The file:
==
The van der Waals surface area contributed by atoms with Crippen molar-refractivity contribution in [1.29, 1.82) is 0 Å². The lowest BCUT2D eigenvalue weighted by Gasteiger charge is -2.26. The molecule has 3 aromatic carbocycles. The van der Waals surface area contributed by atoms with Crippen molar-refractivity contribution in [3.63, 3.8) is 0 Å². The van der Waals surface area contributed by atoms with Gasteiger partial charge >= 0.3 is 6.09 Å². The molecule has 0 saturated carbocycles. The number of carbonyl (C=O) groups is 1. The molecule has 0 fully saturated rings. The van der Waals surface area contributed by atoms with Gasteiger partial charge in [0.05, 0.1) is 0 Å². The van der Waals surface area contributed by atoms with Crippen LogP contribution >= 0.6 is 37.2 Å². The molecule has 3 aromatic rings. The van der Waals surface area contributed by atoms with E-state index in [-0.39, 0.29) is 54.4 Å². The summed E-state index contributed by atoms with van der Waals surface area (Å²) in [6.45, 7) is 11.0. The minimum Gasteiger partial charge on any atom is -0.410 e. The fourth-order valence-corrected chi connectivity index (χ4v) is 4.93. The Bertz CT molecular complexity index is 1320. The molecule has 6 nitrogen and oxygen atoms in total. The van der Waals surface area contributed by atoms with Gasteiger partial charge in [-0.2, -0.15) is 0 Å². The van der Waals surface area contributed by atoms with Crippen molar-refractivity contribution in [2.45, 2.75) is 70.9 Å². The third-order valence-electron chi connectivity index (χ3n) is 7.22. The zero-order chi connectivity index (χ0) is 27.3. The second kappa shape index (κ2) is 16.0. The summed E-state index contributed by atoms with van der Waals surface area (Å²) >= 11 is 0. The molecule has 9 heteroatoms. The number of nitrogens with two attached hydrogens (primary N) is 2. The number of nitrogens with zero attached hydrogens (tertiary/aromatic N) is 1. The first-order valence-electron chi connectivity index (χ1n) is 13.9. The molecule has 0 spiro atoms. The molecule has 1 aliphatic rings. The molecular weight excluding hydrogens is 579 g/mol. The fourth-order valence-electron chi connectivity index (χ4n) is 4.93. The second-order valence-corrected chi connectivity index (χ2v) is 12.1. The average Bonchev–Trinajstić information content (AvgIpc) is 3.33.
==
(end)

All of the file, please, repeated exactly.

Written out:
The van der Waals surface area contributed by atoms with Crippen molar-refractivity contribution in [1.29, 1.82) is 0 Å². The lowest BCUT2D eigenvalue weighted by Gasteiger charge is -2.26. The molecule has 3 aromatic carbocycles. The van der Waals surface area contributed by atoms with Crippen molar-refractivity contribution in [3.63, 3.8) is 0 Å². The van der Waals surface area contributed by atoms with Gasteiger partial charge >= 0.3 is 6.09 Å². The molecule has 0 saturated carbocycles. The number of carbonyl (C=O) groups is 1. The molecule has 0 fully saturated rings. The van der Waals surface area contributed by atoms with Gasteiger partial charge in [0.05, 0.1) is 0 Å². The van der Waals surface area contributed by atoms with Crippen LogP contribution >= 0.6 is 37.2 Å². The molecule has 3 aromatic rings. The van der Waals surface area contributed by atoms with E-state index in [-0.39, 0.29) is 54.4 Å². The summed E-state index contributed by atoms with van der Waals surface area (Å²) in [6.45, 7) is 11.0. The minimum Gasteiger partial charge on any atom is -0.410 e. The fourth-order valence-corrected chi connectivity index (χ4v) is 4.93. The Bertz CT molecular complexity index is 1320. The molecule has 6 nitrogen and oxygen atoms in total. The van der Waals surface area contributed by atoms with Gasteiger partial charge in [-0.2, -0.15) is 0 Å². The van der Waals surface area contributed by atoms with Crippen molar-refractivity contribution in [2.45, 2.75) is 70.9 Å². The third-order valence-electron chi connectivity index (χ3n) is 7.22. The zero-order chi connectivity index (χ0) is 27.3. The second kappa shape index (κ2) is 16.0. The summed E-state index contributed by atoms with van der Waals surface area (Å²) >= 11 is 0. The molecule has 9 heteroatoms. The number of nitrogens with two attached hydrogens (primary N) is 2. The number of nitrogens with zero attached hydrogens (tertiary/aromatic N) is 1. The first-order valence-electron chi connectivity index (χ1n) is 13.9. The molecule has 0 spiro atoms. The molecule has 1 aliphatic rings. The molecular weight excluding hydrogens is 579 g/mol. The fourth-order valence-electron chi connectivity index (χ4n) is 4.93. The second-order valence-corrected chi connectivity index (χ2v) is 12.1. The average Bonchev–Trinajstić information content (AvgIpc) is 3.33.